"The reports that some of the space debris created by this test has been pushed above the apogee of the International Space Station (ISS) increasing the risk of collision are deeply worrying", it added. It did not, however, acknowledge that some debris may pose a threat to the ISS on its path back to Earth.
A day after India successfully carried out its ASAT test, acting USA defence secretary Patrick Shanahan warned that the event could create a "mess" in space but said Washington was still studying the impact.
NASA said the long-duration flight was "in the best interest of the agency's needs to ensure continued access and better utilization" of the space station.
But 24 of the pieces "are going above the apogee of the International Space Station", said Bridenstine.More news: ‘Marxist’ Corbyn ‘extremely dangerous’, says minister as Government seeks deal
Should the August target be confirmed and the test be a success, Boeing will send up a crew in "late 2019", meaning that it will be well into 2020 before the company's space taxi will perform its first operational mission to the ISS.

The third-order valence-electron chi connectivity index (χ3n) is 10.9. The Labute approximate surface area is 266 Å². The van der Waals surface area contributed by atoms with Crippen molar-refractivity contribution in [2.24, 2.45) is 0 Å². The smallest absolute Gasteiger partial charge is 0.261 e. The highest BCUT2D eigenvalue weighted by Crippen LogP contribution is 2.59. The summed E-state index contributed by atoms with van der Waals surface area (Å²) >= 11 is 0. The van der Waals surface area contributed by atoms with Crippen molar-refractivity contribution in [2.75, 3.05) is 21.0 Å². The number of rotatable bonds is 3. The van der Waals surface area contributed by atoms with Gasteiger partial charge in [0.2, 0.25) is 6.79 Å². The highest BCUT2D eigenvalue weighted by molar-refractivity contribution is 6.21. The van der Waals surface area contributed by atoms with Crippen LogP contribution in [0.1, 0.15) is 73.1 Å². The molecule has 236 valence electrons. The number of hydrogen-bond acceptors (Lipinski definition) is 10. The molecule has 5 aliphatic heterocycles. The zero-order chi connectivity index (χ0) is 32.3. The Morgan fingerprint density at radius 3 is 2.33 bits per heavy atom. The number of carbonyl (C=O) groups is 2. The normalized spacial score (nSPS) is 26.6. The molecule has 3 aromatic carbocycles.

"While the risk went up 44 per cent, our astronauts are still safe".
The head of NASA, Jim Bridenstine, is not happy with how other world leaders are treating space.
Officially, the company says the orbital flight test delay from April to August has come because more time is needed to allow its engineers to test and validate Starliner's performance.
He had also pointed out that China which did such a test had also created debris some of which are yet to come down to earth and hence were risky.More news: Ezequiel GARAY scores match victor for Valencia against Real Madrid
"Destroying satellites orbiting in altitude bands that are heavily used for both military and civil satellites also can have ripple effects, producing unsafe clouds of debris that could stay in orbit for decades or centuries, disabling or destroying any satellites they collide with", said Grego in a statement.
Some have suggested constructing smaller satellites that could orbit at lower altitudes and escape the potentially deadly debris cloud above. The risk is expected to eventually return to normal.
India is the fourth country to have carried out such a test.
US Strategic Command's Joint Force Space Component Command (JFSCC) had said earlier that 250 pieces of debris associated with an Indian ASAT launch last Wednesday were being actively tracked.
Media captionIs India's prime minister right when he calls his country a space superpower? Using a hit-to-kill interceptor to destroy a satellite in low Earth orbit is a very similar task to destroying a Pakistani nuclear-armed missile on a ballistic trajectory outside of Earth's atmosphere.More news: Malignaggi Strikes Out At Lobov During Media Event For BKFC